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Pandemic Moment: your guide to critically thinking about information


While this is not Lord Vader's new Death Star, it sometimes feels like it could be.  The Earth is very old and so are pandemics.  They have been with us for a very long time.

At a time when social distancing was not possible...

"The most terrible thing was the despair into which people fell when they realized that they had caught the plague; for they would immediately adopt an attitude of utter hopelessness, and by giving in in this way, would lose their powers of resistance."

- Thucydides, Book Two, History of the Peloponnesian War (The plague came to Athens during the war with Sparta.)


This guide will find ways to help us think critically about information as we make our way through the pandemic moment.  I could begin by providing a list of links, but how would that help with your own research process and curiosity?  Instead, I will begin by redirecting your attention to a different kind of guide. (see below)

With a bit of luck you will emerge from this guided tour well-positioned in your own research process, having sharpened your eye for information, and the sources of information.


Assassination of Major General Qassim Soleimani: Research & Curiosity

Assassination of Major General Qassim Soleimani: Research & Curiosity

This guide takes the modern assassination of a top Iranian general as the critical moment of using your interior curiosity to better inform your research journey. Itoffers useful ways of navigating the information landscape, helping you sort out things that are true.  By following the process, your curiosity will lead the way to the health and well-being of becoming intelligently informed.

Here's another guide in the Research & Curiosity series

Two-Spirit: Research & Curiosity

Learn a little more about the idea of Two-Spirit, and advance your ability to think critically about information and the sources of information.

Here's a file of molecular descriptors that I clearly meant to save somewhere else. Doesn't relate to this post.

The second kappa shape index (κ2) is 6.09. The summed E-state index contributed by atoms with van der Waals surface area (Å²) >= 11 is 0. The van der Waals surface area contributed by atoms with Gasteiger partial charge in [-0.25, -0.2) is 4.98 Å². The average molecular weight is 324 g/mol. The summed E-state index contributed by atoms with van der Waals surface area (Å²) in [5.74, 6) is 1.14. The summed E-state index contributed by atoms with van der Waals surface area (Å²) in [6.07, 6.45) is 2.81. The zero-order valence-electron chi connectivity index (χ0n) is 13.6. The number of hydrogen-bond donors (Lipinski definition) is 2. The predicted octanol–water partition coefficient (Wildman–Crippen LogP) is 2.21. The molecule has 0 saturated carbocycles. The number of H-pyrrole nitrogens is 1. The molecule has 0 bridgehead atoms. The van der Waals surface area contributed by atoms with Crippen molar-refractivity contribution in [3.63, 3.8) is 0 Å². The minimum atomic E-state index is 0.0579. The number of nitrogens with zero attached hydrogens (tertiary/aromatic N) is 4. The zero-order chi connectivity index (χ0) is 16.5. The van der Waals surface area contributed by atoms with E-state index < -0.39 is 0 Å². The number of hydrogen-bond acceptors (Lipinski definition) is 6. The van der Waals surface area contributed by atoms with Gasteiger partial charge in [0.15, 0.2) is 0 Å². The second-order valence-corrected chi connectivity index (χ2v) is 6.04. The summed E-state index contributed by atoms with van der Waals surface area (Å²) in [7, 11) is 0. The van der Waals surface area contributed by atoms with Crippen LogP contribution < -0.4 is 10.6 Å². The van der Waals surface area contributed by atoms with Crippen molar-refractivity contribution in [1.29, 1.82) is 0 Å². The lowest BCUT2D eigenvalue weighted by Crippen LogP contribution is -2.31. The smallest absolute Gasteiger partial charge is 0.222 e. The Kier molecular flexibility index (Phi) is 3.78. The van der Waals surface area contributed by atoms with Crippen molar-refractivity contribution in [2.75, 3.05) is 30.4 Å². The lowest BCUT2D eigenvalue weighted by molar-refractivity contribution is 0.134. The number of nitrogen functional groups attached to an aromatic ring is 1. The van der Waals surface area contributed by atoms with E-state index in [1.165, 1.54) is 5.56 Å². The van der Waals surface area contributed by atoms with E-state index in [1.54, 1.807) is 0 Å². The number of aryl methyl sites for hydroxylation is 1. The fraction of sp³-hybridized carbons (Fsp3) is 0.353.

All social media should be set aside, and replaced by taking the time to find and read reliable sources of information.

World Health Organization

Although I said I would not provide links, I have decided to make an exception in the case of the World Health Organization (WHO).

But why should I provide you with a link to this organization, simply because it has a familiar sounding name?  We should always keep in mind that there is a human(s) behind the words that we encounter, and it is our responsibility to verify the reliability of what we internalize.  We can utilize a simple question and answer approach to this process of verification by asking one question.

1. Is the author(s) of the words we are internalizing knowledgeable about what they are saying?

This question also applies to information made available by organizations.  The question can be asked in a modified way.  Are the human voices behind the organization knowledgeable about what they are saying?

The WHO appears to be a highly transparent organization (details found under the About Us tab), outlining the governance structure, financial reports, partnerships, program of work, along with a profile of the Director General. 

Dr. Tedros Adhanom Ghebreyesus, the Director General of the WHO, has been serving a 5 year term since 2017.  Prior to his appointment, he was Ethiopia's Minister of Foreign Affairs, 2012-2016, and Minister of Health, 2005-2012.  He has extensive experience and global leadership working in the areas of malaria, HIV/AIDS, and maternal and child health, and he has a PhD in community health from the University of Nottingham.